Morning brought about mixed weather and we ended up just waiting it out until later in the morning when the rain stopped for a couple of hours. By this time we had pretty well ruled out getting to the top of Mount Fosthall as it was completely socked in and without clear skies at the top, there seemed little point in heading that way. We decided to head for Fawn Lake instead as the weather on the north side of the valley seemed to be more promising.

The route up to Fawn Lake was a few kilometers from Margie Lake along the trail to Big Peters Lake. To find the trail, it’s a matter of spotting the flagging and sometimes we ended up a bit off course when we couldn’t find the route. It was wet going but eventually we found our way above the treeline and the views started to open up.

The stream coming down from Fawn Lake

The stream coming down from Fawn Lake

It didn’t take much longer to get our way over to the eastern side of Fawn Lake where we got a good view of the lake and nearby Silence Peak

Fawn Lake from the eastern side

Fawn Lake from the eastern side

We lingered for a while and enjoyed lunch on the banks of the lake.

Looking towards the Valley of the Moon

Looking towards the Valley of the Moon

From here, you can skirt around the lake and head out towards the Valley of the Moon or bag one of nearby peaks. With the weather looking a bit iffy, we elected not to head further up the valley but instead to scramble our way back to Margie Lake along a nearby ridge. There were plenty of rocks and slides along the way but it wasn’t too bad of a hike up.

Our route to the ridge

Our route to the ridge

Once we got up onto the ridge, the clouds around Mount Fosthall broke up for a bit and we were able to get some good views. We kind of wished that we made our way over there but that will have to be another trip.

Mount Fosthall in the distance

Mount Fosthall in the distance

As we continued higher up the ridge, we realized that we were on a good route to get to the top of Order Peak and Moderation Peak further along the valley. We kept picking our way up and just enjoying the views as we ascended up the ridge.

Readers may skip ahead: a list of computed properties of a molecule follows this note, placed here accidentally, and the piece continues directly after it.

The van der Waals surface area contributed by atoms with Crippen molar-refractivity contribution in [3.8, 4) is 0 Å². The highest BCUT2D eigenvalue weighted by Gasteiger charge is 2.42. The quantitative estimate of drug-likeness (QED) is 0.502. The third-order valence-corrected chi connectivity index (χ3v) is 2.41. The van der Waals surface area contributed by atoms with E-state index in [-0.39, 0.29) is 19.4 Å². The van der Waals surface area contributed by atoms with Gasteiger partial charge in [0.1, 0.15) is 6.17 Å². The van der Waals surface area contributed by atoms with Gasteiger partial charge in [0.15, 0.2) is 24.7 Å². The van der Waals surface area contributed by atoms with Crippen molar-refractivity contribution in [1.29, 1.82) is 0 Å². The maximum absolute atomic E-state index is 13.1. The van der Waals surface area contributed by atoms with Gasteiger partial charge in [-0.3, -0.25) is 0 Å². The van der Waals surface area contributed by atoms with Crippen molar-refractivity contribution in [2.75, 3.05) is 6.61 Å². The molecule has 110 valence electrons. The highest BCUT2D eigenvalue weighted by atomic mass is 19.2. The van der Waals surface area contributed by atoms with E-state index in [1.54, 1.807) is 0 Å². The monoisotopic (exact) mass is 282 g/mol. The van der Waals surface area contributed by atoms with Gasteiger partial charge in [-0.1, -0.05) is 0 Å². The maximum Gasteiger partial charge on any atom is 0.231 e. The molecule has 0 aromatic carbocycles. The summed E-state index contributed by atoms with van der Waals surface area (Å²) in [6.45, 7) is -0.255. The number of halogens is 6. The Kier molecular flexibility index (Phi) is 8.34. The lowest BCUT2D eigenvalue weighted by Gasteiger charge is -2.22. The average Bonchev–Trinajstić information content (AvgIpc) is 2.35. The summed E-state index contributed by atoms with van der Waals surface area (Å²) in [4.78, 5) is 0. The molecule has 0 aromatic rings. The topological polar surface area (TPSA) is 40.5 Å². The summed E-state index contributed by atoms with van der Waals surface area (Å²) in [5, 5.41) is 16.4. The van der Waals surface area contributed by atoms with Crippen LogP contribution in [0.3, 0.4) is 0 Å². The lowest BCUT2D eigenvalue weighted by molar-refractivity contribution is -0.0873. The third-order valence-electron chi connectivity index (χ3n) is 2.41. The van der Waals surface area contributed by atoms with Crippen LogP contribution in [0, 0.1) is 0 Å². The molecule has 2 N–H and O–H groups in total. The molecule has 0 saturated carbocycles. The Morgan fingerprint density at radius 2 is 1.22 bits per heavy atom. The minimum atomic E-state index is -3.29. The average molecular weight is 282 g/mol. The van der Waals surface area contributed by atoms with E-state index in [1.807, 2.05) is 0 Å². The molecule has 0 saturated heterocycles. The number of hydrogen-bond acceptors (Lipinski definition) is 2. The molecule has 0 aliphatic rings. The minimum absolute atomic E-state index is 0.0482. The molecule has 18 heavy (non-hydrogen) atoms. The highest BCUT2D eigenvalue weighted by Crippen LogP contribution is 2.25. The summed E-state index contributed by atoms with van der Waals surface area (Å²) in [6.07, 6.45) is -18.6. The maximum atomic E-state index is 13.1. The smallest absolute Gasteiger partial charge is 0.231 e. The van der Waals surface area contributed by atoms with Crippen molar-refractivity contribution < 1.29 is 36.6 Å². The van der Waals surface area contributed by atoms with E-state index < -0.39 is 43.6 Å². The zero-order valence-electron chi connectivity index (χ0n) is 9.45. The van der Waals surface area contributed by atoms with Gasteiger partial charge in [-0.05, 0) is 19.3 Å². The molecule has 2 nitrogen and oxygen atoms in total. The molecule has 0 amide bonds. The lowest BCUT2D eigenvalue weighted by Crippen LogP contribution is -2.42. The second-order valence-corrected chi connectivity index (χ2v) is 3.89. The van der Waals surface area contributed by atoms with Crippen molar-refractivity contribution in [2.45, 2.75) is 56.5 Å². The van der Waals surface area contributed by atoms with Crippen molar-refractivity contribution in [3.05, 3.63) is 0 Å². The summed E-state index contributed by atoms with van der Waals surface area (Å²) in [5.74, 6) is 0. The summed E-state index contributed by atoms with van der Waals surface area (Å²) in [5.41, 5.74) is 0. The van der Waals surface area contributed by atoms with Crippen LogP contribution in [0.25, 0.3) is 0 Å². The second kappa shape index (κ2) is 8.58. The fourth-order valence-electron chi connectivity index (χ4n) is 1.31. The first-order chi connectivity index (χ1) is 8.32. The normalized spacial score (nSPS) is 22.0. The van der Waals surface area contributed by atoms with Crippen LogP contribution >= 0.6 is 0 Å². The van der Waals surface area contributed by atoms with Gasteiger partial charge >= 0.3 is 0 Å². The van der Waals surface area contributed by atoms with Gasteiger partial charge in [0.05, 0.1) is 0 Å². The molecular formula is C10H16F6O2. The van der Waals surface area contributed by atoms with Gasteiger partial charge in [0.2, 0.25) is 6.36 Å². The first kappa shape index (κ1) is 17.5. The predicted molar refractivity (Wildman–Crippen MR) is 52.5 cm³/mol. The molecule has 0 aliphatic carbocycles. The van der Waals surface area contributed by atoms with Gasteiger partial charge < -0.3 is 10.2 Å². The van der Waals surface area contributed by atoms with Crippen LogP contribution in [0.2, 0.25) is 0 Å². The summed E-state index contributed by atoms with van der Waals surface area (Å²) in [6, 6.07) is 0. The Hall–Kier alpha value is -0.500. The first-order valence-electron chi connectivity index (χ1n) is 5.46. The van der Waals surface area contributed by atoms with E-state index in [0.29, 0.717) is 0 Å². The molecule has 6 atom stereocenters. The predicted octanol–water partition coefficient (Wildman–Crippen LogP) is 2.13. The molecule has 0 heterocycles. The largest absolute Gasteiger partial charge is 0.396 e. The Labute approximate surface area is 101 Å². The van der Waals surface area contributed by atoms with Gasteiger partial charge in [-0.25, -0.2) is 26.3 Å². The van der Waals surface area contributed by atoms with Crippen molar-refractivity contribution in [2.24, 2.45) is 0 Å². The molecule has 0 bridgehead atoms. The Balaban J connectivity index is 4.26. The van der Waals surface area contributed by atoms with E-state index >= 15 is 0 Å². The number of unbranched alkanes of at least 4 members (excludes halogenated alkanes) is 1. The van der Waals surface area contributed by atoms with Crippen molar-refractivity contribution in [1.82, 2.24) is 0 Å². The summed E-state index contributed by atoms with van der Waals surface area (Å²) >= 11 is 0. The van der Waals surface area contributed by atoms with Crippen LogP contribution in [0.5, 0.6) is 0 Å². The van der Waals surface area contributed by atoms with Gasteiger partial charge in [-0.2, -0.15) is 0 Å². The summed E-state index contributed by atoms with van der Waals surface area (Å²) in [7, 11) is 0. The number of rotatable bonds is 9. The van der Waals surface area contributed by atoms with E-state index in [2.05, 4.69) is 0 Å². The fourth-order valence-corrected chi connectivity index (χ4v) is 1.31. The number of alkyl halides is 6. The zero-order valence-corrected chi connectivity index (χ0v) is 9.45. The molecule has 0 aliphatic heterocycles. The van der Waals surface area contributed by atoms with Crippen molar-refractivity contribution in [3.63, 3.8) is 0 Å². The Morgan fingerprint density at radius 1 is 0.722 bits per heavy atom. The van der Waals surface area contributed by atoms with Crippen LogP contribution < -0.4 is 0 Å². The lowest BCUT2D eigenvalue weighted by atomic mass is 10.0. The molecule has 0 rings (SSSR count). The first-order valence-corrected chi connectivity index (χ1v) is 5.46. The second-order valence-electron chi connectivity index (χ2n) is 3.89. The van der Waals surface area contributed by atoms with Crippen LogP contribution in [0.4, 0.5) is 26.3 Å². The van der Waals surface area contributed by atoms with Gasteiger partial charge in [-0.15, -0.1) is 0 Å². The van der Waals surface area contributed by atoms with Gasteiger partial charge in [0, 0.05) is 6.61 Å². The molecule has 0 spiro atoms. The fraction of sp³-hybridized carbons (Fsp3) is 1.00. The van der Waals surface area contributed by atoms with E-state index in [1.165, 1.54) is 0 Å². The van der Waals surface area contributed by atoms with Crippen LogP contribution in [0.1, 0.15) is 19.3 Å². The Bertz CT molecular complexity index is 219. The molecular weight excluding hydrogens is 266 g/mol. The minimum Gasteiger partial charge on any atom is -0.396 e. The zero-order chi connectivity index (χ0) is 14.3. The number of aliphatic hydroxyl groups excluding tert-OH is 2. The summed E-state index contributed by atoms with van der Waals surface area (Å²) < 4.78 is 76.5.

One of several alpine lakes along the way

One of several alpine lakes along the way

As we got nearer to the top, we saw that another rain storm was heading our way. We were reluctant to give up our trip to the top but with the valley and peaks getting socked in again by all the fog from the storm, we headed on our way back down the mountain to camp. As there were no trails around, we just bushwhacked our way back down. It was a bit rough going and very wet once the rain really set in again.

For our second evening, we again just huddled under the shelter and stayed dry. Some luck was with us, though, as it actually cleared up later in the evening and we were able to sit by the lake and enjoy an evening in the mountains with nothing to interrupt us.

We look forward to going back to Monashee Park another time, particularly since we have not yet been able to bag Mount Fosthall. Aside from Fosthall, there are also a lot of opportunities to scramble to other peaks in the area for anyone willing to do a bit of bushwhacking up into the alpine. We look forward, as well, to exploring the Valley of the Moon on a later trip. Being that it’s such a long drive to the eastern side of the park from our home, it’s likely we’ll go back to the Spectrum Lake trail and make our way up from there.

 

GPS track and map

Total distance: 30.76 km
Max elevation: 2263 m
Min elevation: 1629 m
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I am one of the founders of campingcanucks.com. I was lucky enough to grow up in Golden, British Columbia and have been camping, backpacking, and skiing pretty well all my life. I started climbing a few years ago which has opened up even more backcountry and alpine opportunities. These days, I'm a systems administrator by day and a SAR volunteer operating as a ground search team leader, rope rescue member, swiftwater rescue member, and avalanche response team leader with Kamloops Search and Rescue.